S. pistillata is a very abundant taxa on coral reef around the Indo West Pacific region (Veron, 2000). Its high phenotypic plasticity allows S. pistillata to exist in a wide range of ecological niches. The abundance, colour and branching morphology of any given colony is a reflection of the surrounding environmental conditions. Field observations made at Heron Island raised questions regarding the variability of S. pistillata within a single reef system.

Data on overall abundance, size (reflecting coral maturity), colour morph and branching morphology highlighted some interesting trends. As expected, S. pistillata was found to be more abundant on the Northern side, with colonies appearing to be more mature (based on size) and well established given the sequential trend of the population sampled. However on the Southern side, the S. pistillata population appears to be dominated by intermediate sized colonies, shifting towards a more mature population.

Interestingly on the Southern side, the pink colour morph appears to be relatively abundant when compared to the brown colour morph. This result was unexpected and the possible cause of this is unknown given the clear dominance of the brown colour morph on the Northern side. It is possible that the perceived high colony count is due to sampling error or it could be abiotic factor relating to the recruitment of deeper water corals during the strong tidal efflux on the reef flat at low tide.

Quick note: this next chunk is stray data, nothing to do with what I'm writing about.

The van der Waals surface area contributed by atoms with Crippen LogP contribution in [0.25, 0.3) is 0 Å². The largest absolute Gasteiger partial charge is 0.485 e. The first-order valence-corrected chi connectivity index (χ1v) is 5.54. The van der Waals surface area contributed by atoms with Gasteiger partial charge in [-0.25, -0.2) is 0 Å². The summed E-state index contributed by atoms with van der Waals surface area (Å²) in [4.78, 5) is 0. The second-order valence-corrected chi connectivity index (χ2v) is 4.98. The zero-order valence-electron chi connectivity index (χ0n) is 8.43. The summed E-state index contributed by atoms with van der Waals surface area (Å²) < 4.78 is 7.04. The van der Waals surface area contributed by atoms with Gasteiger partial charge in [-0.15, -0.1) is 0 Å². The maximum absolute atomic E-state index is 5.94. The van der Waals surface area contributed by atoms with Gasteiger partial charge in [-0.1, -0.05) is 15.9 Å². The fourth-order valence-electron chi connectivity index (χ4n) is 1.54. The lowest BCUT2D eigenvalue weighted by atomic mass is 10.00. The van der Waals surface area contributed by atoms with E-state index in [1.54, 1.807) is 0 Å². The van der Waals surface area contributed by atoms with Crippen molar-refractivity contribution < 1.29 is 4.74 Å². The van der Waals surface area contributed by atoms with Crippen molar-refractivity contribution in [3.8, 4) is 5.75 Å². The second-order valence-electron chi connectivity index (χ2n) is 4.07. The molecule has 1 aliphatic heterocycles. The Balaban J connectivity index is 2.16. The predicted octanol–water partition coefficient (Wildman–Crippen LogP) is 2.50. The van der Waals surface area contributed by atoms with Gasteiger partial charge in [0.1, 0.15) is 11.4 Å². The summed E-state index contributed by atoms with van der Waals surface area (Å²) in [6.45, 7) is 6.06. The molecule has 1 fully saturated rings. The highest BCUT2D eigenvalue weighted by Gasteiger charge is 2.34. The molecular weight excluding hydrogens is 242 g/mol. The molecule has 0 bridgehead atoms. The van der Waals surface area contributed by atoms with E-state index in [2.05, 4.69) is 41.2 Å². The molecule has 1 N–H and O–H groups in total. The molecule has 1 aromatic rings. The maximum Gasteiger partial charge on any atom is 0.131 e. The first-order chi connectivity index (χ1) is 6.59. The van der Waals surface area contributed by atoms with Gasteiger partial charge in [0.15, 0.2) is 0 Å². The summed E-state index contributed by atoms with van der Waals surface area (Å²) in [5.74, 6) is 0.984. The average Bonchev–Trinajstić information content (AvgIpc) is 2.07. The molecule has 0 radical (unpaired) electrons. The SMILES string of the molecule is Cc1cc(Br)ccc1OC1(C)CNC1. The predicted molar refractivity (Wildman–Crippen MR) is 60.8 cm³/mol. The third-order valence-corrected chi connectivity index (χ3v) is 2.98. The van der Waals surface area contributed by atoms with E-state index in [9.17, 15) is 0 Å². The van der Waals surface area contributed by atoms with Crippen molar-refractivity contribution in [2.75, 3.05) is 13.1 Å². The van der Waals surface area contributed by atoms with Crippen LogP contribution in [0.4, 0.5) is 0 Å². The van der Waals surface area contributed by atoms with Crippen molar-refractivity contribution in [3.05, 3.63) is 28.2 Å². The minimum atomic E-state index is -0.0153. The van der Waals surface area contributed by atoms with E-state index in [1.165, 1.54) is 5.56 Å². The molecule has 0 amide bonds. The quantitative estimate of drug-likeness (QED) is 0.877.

Confirming the predicted hypothesis, branching morphology was fairly conserved across the reef flat. The only natural variations in branching morphology seemed to occur in relation to the size of the colony. There was one colony of the 30 sampled on the Northern side which was an exception, the branches were found to be very sparse similar to the deep water variants. To conclude, while the findings of this study do not identify significant differences in the ecology of S. pistillata, it does highlight the degree of phenotypic variability which can occur within a single reef system.




(2 objects, created 5/6/2011)